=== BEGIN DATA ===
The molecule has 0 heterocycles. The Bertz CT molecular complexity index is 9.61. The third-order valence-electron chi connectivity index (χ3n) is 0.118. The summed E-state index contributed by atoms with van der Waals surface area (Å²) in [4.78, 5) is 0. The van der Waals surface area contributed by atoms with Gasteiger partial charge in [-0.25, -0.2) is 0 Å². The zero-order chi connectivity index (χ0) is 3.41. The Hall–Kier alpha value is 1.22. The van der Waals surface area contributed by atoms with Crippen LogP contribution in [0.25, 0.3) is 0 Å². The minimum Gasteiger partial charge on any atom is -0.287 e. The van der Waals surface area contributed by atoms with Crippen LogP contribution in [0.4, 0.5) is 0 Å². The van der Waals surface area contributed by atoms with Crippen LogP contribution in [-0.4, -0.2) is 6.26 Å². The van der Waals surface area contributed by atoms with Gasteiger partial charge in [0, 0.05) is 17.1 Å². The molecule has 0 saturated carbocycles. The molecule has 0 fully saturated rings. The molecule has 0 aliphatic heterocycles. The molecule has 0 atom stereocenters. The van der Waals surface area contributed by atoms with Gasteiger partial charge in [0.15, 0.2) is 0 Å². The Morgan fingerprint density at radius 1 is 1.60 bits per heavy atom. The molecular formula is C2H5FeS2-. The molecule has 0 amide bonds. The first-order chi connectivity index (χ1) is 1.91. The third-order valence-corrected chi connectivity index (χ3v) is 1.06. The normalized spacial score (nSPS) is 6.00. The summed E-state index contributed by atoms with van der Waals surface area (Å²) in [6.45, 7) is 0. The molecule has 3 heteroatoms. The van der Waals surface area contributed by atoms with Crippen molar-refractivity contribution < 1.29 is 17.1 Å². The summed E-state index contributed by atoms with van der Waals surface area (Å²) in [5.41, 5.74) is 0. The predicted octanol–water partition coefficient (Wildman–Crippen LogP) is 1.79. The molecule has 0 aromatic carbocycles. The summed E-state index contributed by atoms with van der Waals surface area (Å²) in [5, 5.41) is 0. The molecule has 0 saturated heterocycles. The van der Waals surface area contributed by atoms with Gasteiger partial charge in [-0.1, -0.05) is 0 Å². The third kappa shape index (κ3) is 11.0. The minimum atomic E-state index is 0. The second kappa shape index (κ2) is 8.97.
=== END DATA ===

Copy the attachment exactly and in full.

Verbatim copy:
The molecule has 0 heterocycles. The Bertz CT molecular complexity index is 9.61. The third-order valence-electron chi connectivity index (χ3n) is 0.118. The summed E-state index contributed by atoms with van der Waals surface area (Å²) in [4.78, 5) is 0. The van der Waals surface area contributed by atoms with Gasteiger partial charge in [-0.25, -0.2) is 0 Å². The zero-order chi connectivity index (χ0) is 3.41. The Hall–Kier alpha value is 1.22. The van der Waals surface area contributed by atoms with Crippen LogP contribution in [0.25, 0.3) is 0 Å². The minimum Gasteiger partial charge on any atom is -0.287 e. The van der Waals surface area contributed by atoms with Crippen LogP contribution in [0.4, 0.5) is 0 Å². The van der Waals surface area contributed by atoms with Crippen LogP contribution in [-0.4, -0.2) is 6.26 Å². The van der Waals surface area contributed by atoms with Gasteiger partial charge in [0, 0.05) is 17.1 Å². The molecule has 0 saturated carbocycles. The molecule has 0 fully saturated rings. The molecule has 0 aliphatic heterocycles. The molecule has 0 atom stereocenters. The van der Waals surface area contributed by atoms with Gasteiger partial charge in [0.15, 0.2) is 0 Å². The Morgan fingerprint density at radius 1 is 1.60 bits per heavy atom. The molecular formula is C2H5FeS2-. The molecule has 0 amide bonds. The first-order chi connectivity index (χ1) is 1.91. The third-order valence-corrected chi connectivity index (χ3v) is 1.06. The normalized spacial score (nSPS) is 6.00. The summed E-state index contributed by atoms with van der Waals surface area (Å²) in [6.45, 7) is 0. The molecule has 3 heteroatoms. The van der Waals surface area contributed by atoms with Crippen molar-refractivity contribution < 1.29 is 17.1 Å². The summed E-state index contributed by atoms with van der Waals surface area (Å²) in [5.41, 5.74) is 0. The predicted octanol–water partition coefficient (Wildman–Crippen LogP) is 1.79. The molecule has 0 aromatic carbocycles. The summed E-state index contributed by atoms with van der Waals surface area (Å²) in [5, 5.41) is 0. The molecule has 0 saturated heterocycles. The van der Waals surface area contributed by atoms with Gasteiger partial charge in [-0.1, -0.05) is 0 Å². The third kappa shape index (κ3) is 11.0. The minimum atomic E-state index is 0. The second kappa shape index (κ2) is 8.97.